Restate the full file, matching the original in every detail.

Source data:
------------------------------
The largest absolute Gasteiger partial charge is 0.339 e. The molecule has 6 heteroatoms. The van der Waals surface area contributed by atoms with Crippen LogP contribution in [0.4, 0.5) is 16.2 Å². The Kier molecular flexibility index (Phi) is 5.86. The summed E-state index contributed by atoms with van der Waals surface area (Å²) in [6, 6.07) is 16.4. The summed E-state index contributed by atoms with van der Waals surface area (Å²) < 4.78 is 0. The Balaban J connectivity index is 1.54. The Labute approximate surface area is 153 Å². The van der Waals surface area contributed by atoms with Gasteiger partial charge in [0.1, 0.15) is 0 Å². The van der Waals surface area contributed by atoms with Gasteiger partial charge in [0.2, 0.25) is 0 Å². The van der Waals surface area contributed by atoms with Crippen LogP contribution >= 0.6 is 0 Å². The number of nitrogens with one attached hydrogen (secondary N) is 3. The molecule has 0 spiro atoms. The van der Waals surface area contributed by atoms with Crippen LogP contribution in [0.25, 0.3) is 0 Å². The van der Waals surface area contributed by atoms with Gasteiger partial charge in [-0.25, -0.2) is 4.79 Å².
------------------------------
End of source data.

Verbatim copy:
The largest absolute Gasteiger partial charge is 0.339 e. The molecule has 6 heteroatoms. The van der Waals surface area contributed by atoms with Crippen LogP contribution in [0.4, 0.5) is 16.2 Å². The Kier molecular flexibility index (Phi) is 5.86. The summed E-state index contributed by atoms with van der Waals surface area (Å²) in [6, 6.07) is 16.4. The summed E-state index contributed by atoms with van der Waals surface area (Å²) < 4.78 is 0. The Balaban J connectivity index is 1.54. The Labute approximate surface area is 153 Å². The van der Waals surface area contributed by atoms with Gasteiger partial charge in [0.1, 0.15) is 0 Å². The van der Waals surface area contributed by atoms with Gasteiger partial charge in [0.2, 0.25) is 0 Å². The van der Waals surface area contributed by atoms with Crippen LogP contribution >= 0.6 is 0 Å². The number of nitrogens with one attached hydrogen (secondary N) is 3. The molecule has 0 spiro atoms. The van der Waals surface area contributed by atoms with Crippen LogP contribution in [0.25, 0.3) is 0 Å². The van der Waals surface area contributed by atoms with Gasteiger partial charge in [-0.25, -0.2) is 4.79 Å².